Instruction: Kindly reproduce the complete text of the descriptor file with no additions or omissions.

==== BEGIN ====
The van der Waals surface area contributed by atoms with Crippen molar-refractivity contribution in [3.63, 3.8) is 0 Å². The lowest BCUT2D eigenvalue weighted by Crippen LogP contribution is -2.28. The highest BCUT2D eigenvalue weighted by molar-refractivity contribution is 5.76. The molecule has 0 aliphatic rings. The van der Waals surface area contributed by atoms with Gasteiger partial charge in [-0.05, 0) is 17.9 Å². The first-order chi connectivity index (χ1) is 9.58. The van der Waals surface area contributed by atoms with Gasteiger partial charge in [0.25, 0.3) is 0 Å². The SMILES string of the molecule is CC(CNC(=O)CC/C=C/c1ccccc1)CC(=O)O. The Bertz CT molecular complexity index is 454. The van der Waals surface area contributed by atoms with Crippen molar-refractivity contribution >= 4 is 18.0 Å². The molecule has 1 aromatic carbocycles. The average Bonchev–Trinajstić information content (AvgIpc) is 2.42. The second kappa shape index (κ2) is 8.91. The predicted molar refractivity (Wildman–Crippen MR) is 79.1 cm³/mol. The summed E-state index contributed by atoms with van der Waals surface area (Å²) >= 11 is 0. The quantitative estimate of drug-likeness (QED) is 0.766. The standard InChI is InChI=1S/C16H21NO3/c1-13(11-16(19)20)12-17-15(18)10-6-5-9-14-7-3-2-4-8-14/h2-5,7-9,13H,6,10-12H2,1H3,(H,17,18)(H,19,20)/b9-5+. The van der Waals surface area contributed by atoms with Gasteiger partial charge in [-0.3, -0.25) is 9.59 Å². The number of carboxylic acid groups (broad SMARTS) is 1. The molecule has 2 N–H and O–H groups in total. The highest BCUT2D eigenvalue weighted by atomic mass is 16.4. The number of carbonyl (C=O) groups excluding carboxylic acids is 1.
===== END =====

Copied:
The van der Waals surface area contributed by atoms with Crippen molar-refractivity contribution in [3.63, 3.8) is 0 Å². The lowest BCUT2D eigenvalue weighted by Crippen LogP contribution is -2.28. The highest BCUT2D eigenvalue weighted by molar-refractivity contribution is 5.76. The molecule has 0 aliphatic rings. The van der Waals surface area contributed by atoms with Gasteiger partial charge in [-0.05, 0) is 17.9 Å². The first-order chi connectivity index (χ1) is 9.58. The van der Waals surface area contributed by atoms with Gasteiger partial charge in [0.25, 0.3) is 0 Å². The SMILES string of the molecule is CC(CNC(=O)CC/C=C/c1ccccc1)CC(=O)O. The Bertz CT molecular complexity index is 454. The van der Waals surface area contributed by atoms with Crippen molar-refractivity contribution >= 4 is 18.0 Å². The molecule has 1 aromatic carbocycles. The average Bonchev–Trinajstić information content (AvgIpc) is 2.42. The second kappa shape index (κ2) is 8.91. The predicted molar refractivity (Wildman–Crippen MR) is 79.1 cm³/mol. The summed E-state index contributed by atoms with van der Waals surface area (Å²) >= 11 is 0. The quantitative estimate of drug-likeness (QED) is 0.766. The standard InChI is InChI=1S/C16H21NO3/c1-13(11-16(19)20)12-17-15(18)10-6-5-9-14-7-3-2-4-8-14/h2-5,7-9,13H,6,10-12H2,1H3,(H,17,18)(H,19,20)/b9-5+. The van der Waals surface area contributed by atoms with Gasteiger partial charge in [-0.3, -0.25) is 9.59 Å². The number of carboxylic acid groups (broad SMARTS) is 1. The molecule has 2 N–H and O–H groups in total. The highest BCUT2D eigenvalue weighted by atomic mass is 16.4. The number of carbonyl (C=O) groups excluding carboxylic acids is 1.